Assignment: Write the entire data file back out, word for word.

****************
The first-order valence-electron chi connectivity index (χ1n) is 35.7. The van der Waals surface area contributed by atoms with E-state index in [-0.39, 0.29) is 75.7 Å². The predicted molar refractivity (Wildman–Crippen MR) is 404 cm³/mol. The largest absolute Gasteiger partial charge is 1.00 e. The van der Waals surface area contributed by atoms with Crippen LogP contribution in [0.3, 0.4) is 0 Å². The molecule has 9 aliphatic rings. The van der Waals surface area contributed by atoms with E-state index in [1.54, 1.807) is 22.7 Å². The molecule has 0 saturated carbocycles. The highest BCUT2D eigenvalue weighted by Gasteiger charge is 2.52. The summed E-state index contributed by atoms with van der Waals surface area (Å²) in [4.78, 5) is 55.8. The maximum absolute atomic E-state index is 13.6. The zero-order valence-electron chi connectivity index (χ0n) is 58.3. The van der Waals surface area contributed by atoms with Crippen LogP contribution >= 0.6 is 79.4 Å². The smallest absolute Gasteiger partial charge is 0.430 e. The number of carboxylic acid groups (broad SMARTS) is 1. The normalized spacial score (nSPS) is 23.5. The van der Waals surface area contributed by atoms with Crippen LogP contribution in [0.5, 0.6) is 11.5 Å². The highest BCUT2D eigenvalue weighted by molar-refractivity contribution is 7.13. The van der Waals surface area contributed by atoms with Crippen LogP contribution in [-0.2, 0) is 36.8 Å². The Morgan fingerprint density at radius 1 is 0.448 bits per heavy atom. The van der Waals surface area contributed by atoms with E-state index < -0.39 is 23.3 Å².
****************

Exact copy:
The first-order valence-electron chi connectivity index (χ1n) is 35.7. The van der Waals surface area contributed by atoms with E-state index in [-0.39, 0.29) is 75.7 Å². The predicted molar refractivity (Wildman–Crippen MR) is 404 cm³/mol. The largest absolute Gasteiger partial charge is 1.00 e. The van der Waals surface area contributed by atoms with Crippen LogP contribution in [0.3, 0.4) is 0 Å². The molecule has 9 aliphatic rings. The van der Waals surface area contributed by atoms with E-state index in [1.54, 1.807) is 22.7 Å². The molecule has 0 saturated carbocycles. The highest BCUT2D eigenvalue weighted by Gasteiger charge is 2.52. The summed E-state index contributed by atoms with van der Waals surface area (Å²) in [4.78, 5) is 55.8. The maximum absolute atomic E-state index is 13.6. The zero-order valence-electron chi connectivity index (χ0n) is 58.3. The van der Waals surface area contributed by atoms with Crippen LogP contribution >= 0.6 is 79.4 Å². The smallest absolute Gasteiger partial charge is 0.430 e. The number of carboxylic acid groups (broad SMARTS) is 1. The normalized spacial score (nSPS) is 23.5. The van der Waals surface area contributed by atoms with Crippen LogP contribution in [0.5, 0.6) is 11.5 Å². The highest BCUT2D eigenvalue weighted by molar-refractivity contribution is 7.13. The van der Waals surface area contributed by atoms with Crippen LogP contribution in [-0.2, 0) is 36.8 Å². The Morgan fingerprint density at radius 1 is 0.448 bits per heavy atom. The van der Waals surface area contributed by atoms with E-state index < -0.39 is 23.3 Å².